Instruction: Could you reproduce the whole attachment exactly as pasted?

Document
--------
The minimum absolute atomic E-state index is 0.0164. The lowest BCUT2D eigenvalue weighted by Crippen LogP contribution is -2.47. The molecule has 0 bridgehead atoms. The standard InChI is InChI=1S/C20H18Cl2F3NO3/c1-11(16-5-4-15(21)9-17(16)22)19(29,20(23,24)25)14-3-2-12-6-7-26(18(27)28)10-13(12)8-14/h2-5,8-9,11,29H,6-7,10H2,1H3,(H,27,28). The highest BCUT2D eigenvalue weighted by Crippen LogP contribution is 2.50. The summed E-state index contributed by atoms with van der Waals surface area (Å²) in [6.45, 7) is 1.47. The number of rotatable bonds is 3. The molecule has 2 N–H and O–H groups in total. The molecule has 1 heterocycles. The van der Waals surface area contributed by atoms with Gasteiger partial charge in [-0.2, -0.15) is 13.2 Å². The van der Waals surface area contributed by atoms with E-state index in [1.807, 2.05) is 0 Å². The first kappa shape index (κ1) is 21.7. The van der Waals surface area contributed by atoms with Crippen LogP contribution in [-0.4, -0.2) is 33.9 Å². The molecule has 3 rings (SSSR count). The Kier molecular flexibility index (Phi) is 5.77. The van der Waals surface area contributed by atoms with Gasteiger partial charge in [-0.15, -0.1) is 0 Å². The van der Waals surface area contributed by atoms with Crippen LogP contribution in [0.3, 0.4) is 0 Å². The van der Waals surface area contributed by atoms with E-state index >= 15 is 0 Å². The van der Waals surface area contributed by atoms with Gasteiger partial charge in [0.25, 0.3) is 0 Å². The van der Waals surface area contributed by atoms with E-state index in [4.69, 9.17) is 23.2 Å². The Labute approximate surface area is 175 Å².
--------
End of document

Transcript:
The minimum absolute atomic E-state index is 0.0164. The lowest BCUT2D eigenvalue weighted by Crippen LogP contribution is -2.47. The molecule has 0 bridgehead atoms. The standard InChI is InChI=1S/C20H18Cl2F3NO3/c1-11(16-5-4-15(21)9-17(16)22)19(29,20(23,24)25)14-3-2-12-6-7-26(18(27)28)10-13(12)8-14/h2-5,8-9,11,29H,6-7,10H2,1H3,(H,27,28). The highest BCUT2D eigenvalue weighted by Crippen LogP contribution is 2.50. The summed E-state index contributed by atoms with van der Waals surface area (Å²) in [6.45, 7) is 1.47. The number of rotatable bonds is 3. The molecule has 2 N–H and O–H groups in total. The molecule has 1 heterocycles. The van der Waals surface area contributed by atoms with Gasteiger partial charge in [-0.2, -0.15) is 13.2 Å². The van der Waals surface area contributed by atoms with E-state index in [1.807, 2.05) is 0 Å². The first kappa shape index (κ1) is 21.7. The van der Waals surface area contributed by atoms with Crippen LogP contribution in [-0.4, -0.2) is 33.9 Å². The molecule has 3 rings (SSSR count). The Kier molecular flexibility index (Phi) is 5.77. The van der Waals surface area contributed by atoms with Gasteiger partial charge in [-0.15, -0.1) is 0 Å². The van der Waals surface area contributed by atoms with Crippen LogP contribution in [0.3, 0.4) is 0 Å². The van der Waals surface area contributed by atoms with E-state index >= 15 is 0 Å². The van der Waals surface area contributed by atoms with Gasteiger partial charge in [0.25, 0.3) is 0 Å². The van der Waals surface area contributed by atoms with E-state index in [4.69, 9.17) is 23.2 Å². The Labute approximate surface area is 175 Å².